Academic journal article Teacher Education Quarterly

Guest Editors' Introduction: Diversifying the Teaching Force

Academic journal article Teacher Education Quarterly

Guest Editors' Introduction: Diversifying the Teaching Force

Article excerpt

This special issue of Teacher Education Quarterly explores how teacher education programs can help to diversify the teaching force, mainly by featuring programs that have done so. It is widely recognized that the demographic gap between students and teachers is large and growing. In 2004, enrollment in U.S. public schools was only a little more than half White (57%), and a little under half students of color (16% African American, 20% Hispanic, 4% Asian/Pacific Islander, 1% American Indian/Alaskan Native, and 2% "other"); 19% of students spoke a language other than English at home (National Center for Education Statistics, 2006). By contrast, the teaching force was 84% White, 8% African American, 5.5% Hispanic, 1.5% Asian/Pacific Islander, and 1% American Indian/Alaskan Native (National Center for Education Statistics, 2003). Early career teachers are a bit more diverse than the teaching profession as a whole (78% White, 22% of color), with teachers of color concentrated in urban schools (Shen, Wegenky, & Cooley, 2003).

We view this demographic gap not as a permanent natural condition, but rather as a social creation that has historical roots, and that can be changed. Ironically, for example, when schools were segregated prior to the Civil Rights movement, African American students were taught mainly by African American teachers. Beginning in the 1960s, while desegregation was intended to make schools more equitable and responsive to communities of color, because Whites perceived Black schools and teachers as inferior, numerous Black schools were closed and almost 40,000 Black teachers and administrators lost their positions (Milner & Howard, 2004). Rather than re-working desegregated schools around principles of equity and multiculturalism, generally White educators maintained institutionalized schooling processes that continued to benefit Whites more than communities of color. The production of teachers today reflects continued institutionalized White privilege.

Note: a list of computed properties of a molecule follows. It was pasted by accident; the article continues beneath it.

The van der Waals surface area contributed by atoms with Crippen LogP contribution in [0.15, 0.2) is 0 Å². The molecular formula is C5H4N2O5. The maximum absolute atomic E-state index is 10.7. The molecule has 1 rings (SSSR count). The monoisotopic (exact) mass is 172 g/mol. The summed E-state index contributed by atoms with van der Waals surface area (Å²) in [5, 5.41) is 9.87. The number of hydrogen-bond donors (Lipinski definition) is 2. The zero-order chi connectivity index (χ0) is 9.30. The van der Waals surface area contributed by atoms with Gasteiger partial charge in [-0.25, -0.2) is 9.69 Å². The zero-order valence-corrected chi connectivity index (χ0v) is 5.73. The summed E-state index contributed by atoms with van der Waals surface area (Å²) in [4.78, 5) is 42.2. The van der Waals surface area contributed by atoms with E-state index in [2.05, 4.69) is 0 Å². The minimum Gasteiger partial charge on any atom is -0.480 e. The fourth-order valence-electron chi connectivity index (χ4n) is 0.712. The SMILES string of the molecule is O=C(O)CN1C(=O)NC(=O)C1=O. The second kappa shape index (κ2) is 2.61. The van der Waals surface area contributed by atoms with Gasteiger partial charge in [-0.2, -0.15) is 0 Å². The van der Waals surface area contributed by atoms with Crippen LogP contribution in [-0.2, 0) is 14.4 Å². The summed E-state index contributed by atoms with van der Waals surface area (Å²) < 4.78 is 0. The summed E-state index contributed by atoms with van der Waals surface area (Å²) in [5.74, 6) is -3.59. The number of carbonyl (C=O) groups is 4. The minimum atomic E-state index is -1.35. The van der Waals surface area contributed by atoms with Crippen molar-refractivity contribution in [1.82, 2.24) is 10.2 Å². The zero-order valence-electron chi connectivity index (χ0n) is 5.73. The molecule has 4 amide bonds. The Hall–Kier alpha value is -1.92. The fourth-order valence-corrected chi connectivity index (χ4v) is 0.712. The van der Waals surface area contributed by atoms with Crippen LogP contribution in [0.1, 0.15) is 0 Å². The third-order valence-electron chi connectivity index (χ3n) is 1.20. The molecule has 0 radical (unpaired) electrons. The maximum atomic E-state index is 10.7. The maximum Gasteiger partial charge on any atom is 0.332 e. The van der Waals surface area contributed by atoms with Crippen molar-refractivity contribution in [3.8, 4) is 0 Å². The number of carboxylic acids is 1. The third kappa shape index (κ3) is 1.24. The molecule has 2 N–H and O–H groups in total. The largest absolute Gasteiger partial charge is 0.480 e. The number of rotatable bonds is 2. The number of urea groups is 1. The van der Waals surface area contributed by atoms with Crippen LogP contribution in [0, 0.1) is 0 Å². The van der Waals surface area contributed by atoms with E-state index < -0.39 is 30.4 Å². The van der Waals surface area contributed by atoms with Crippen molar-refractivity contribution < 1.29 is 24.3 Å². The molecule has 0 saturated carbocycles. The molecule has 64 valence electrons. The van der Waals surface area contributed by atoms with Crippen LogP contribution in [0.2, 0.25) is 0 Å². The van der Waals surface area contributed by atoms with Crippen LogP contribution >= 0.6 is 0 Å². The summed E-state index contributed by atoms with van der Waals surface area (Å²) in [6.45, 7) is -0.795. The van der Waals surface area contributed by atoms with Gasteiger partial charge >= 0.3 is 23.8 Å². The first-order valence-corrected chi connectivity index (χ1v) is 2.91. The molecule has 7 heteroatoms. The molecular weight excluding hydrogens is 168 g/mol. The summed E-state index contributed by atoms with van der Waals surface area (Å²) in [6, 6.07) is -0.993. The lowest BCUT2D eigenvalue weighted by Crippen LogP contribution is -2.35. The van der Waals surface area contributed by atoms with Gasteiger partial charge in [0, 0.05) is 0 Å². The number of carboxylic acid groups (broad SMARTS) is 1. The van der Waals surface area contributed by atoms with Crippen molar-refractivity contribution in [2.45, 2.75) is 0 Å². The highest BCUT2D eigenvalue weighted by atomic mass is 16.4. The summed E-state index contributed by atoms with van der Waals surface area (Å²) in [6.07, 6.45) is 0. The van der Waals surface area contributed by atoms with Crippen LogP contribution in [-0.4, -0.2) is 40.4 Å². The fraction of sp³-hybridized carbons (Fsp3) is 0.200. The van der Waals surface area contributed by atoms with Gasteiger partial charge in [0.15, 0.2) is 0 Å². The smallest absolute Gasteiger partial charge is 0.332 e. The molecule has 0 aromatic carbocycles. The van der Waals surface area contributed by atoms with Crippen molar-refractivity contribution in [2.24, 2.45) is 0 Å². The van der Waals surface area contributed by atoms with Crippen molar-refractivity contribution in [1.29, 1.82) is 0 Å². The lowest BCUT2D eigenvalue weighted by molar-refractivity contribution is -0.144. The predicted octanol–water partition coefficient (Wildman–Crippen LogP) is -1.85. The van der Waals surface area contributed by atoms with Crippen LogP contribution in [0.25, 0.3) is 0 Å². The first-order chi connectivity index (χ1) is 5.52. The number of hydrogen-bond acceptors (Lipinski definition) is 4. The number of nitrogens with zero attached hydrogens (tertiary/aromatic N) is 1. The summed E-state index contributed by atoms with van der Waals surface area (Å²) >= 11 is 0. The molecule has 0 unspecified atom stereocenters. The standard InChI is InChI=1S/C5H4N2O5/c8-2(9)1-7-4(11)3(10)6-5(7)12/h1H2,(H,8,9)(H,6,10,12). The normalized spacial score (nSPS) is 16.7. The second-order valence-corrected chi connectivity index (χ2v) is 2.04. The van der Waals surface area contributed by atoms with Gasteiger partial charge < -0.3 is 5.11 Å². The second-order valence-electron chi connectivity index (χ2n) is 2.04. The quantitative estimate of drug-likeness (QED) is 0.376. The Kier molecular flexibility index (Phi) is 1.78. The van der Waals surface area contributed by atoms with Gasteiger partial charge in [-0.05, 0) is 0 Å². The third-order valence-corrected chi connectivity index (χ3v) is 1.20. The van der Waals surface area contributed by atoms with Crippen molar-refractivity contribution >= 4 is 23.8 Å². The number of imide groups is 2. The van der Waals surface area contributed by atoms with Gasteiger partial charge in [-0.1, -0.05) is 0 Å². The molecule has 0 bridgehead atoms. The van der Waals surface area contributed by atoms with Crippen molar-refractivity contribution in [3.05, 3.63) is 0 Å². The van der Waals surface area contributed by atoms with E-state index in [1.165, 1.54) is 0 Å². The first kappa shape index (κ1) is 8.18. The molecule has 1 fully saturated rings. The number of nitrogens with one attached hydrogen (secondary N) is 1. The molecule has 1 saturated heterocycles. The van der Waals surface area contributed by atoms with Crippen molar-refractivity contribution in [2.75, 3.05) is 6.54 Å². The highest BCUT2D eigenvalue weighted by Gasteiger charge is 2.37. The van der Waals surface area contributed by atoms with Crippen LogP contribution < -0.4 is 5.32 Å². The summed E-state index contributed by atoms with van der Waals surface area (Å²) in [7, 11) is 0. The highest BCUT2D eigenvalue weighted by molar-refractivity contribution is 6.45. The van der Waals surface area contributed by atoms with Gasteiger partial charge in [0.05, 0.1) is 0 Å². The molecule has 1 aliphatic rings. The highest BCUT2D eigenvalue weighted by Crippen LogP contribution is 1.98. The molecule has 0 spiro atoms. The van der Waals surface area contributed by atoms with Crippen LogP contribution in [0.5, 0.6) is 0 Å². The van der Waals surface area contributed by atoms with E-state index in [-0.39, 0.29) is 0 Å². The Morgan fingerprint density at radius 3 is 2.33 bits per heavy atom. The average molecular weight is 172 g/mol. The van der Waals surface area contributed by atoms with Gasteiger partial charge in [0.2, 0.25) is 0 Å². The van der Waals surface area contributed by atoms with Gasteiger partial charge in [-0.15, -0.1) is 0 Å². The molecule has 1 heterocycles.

Race does not determine teacher quality. However, race, ethnicity, and language shape the nature of experiences teachers bring to the classroom, as well as insights they bring to the teaching profession at large. Currently, largely because of the demographic gap, students of color are much more likely than White students to be taught by teachers who question their academic ability, are uncomfortable around them and their families, and do not know how to teach them well.

White teachers are more likely than teachers of color to hold lower expectations for Black, Latino, and American Indian students (Garcia & Guerra, 2004; Pang & Sablan, 1998), and often have more difficulty forming constructive relationships with students of color than with White students. White teachers are less likely to build relationships with families of color than are teachers of color. White teachers generally assume that underachievement of students of color, particularly African American students, is due to their families not valuing education (Irvine & York, 1993) rather than to factors under control of classroom teachers. Lacking familiarity with communities students of color come from, many White teachers are unable to build bridges between students and curriculum, but then view students' lack of engagement as disinterest in learning. White teachers who are ill-equipped to teach students of color, particularly those in low-income communities, often seek jobs elsewhere as soon as they can, leading to high levels of teacher turn-over in many urban and poor rural schools. Teacher education can and should prepare White teacher candidates for diversity; but, as the most segregated racial category in the U.S. (Orfield & Lee, 2005), Whites tend to enter teacher education with very limited cross-cultural experience and knowledge, curbing the extent to which preparing them will address the issues above.

Preservice teachers of color tend to possess a richer multicultural knowledge base, and greater commitment to multicultural teaching, social justice, and providing children of color with an academically challenging curriculum (Dee & Henkin, 2002; Rios & Montecinos, 1999; Su, 1997). …

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